Called away from his task of making woodcuts of the Temple’s books (magically) Pen is sent on a mission to retrieve Inglis, a rogue shaman wanted for murder. His companion (apart from the ever present Desdemona) is Senior Locator Oswyl, a man who takes his duties very seriously. Pen and Oswyl don’t really see eye to eye. Oswyl follows his head and Pen follows his heart. When the shaman is found their troubles are only just beginning. Set in the world of the Five Gods (like The Curse of Chalion) theology is a practical discipline, not just a theoretical one.
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Book Log 42/2016 - Eileen Putman: The Dastardly Duke

Dastardly DukeI guess the author is American because we didn’t have lynx and bobcats in British woodland in the Regency period. Neither did we eat ‘biscuits’ for breakfast. I recommend Ms Putnam reads: Susanne Alleyn: Medieval Underpants and Other Blunders to remind her that a little fact checking is better than making assumptions.

OK that’s got that out of the way. That apart, the rest of it works well. The book is fun. The Duke of Claridge takes a bet and must take a street wench and turn her into a society lady. (Yes, one of those stories.) The difference here is that his street wench, Hannah Gregory, is not quite what she seems. She is a lady but has fallen on hard times due to the fact that she’s profoundly deaf. It adds another dimension to what might otherwise be a Regency re-tread of My Fair Lady (or Pygmalion).
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Book Log 41/2016 - Alexandra Bracken: The Passenger

PassengerEtta Spencer is an up-and-coming concert violinist about to make her debut in New York when her world is turned upside down. She fluffs her performance because of a strange sound and then, following it, trips over the corpse of her beloved teacher and then is shoved down a time tunnel ending up in seventeen hundred and something on a sailing ship heading for America with a bitchy young woman (the one who pushed her) and a mixed-race young sailor, Nicholas. (Plus a piratical crew.)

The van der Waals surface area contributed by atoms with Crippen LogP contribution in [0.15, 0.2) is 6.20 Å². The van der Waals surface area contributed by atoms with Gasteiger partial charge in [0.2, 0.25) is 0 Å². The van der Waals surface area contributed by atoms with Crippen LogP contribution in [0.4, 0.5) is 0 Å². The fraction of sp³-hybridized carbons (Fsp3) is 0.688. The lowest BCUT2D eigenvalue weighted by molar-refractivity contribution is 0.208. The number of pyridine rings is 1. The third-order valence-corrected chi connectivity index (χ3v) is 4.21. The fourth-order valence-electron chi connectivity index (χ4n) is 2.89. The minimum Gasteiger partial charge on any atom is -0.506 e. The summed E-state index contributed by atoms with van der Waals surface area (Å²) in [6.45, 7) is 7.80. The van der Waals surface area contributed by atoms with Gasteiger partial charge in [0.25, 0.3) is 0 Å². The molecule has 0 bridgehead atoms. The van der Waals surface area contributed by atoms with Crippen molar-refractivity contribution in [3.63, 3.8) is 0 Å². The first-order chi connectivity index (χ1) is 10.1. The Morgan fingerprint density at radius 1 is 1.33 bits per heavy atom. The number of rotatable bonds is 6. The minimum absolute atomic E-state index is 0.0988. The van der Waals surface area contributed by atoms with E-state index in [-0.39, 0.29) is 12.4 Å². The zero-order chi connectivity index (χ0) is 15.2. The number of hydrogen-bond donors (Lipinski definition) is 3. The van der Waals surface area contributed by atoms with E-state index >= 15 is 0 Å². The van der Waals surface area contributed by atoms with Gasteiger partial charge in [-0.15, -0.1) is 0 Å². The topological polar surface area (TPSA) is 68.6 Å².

It turns out that Etta is one of the great time-travelling families, but her mother, rather than training her, has left her in complete ignorance. The head of the Ironwood Family has kidnapped Etta's mother back in the present, and unless Etta retrieves a hugely valuable and powerful astrolabe for him her mother will die.

Etta and Nicholas go hurtling off through time tunnels. It's a story of love, intrigue and adventure. Officially this is aimed at the Children's market but it doesn't much feel like a children's book. It's at least YA/New Adult.

I did enjoy this except... except... I hated the ending. In fact it didn't have an ending. It simply stopped. I felt completely let down. This broke the implicit contract between author and reader in that I was looking for a resolution which was absent. It may be a cunning trick to get me to buy the next book, but it was such an abrupt cut-off that all it did was to leave me feeling extremely let down. I don't mind a few loose ends to tease me into reading the sequel, but I do want some kind of resolution at the end of the book.
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Movie of the Week: Independence Day - Resurgence

Independence Day ResurgenceQuite by chance I saw the original Independence day on TV just a few days before going to see Resurgence at the cinema, so I had the original movie firmly fixed in my brain with it's starry ensemble cast. Very pleased to see most of that cast reprising their roles. i can only speculate that Will Smith didn't want to play himself twenty years on, but everyone else aged relkatively gracefully, especially Goldblum and Pullman.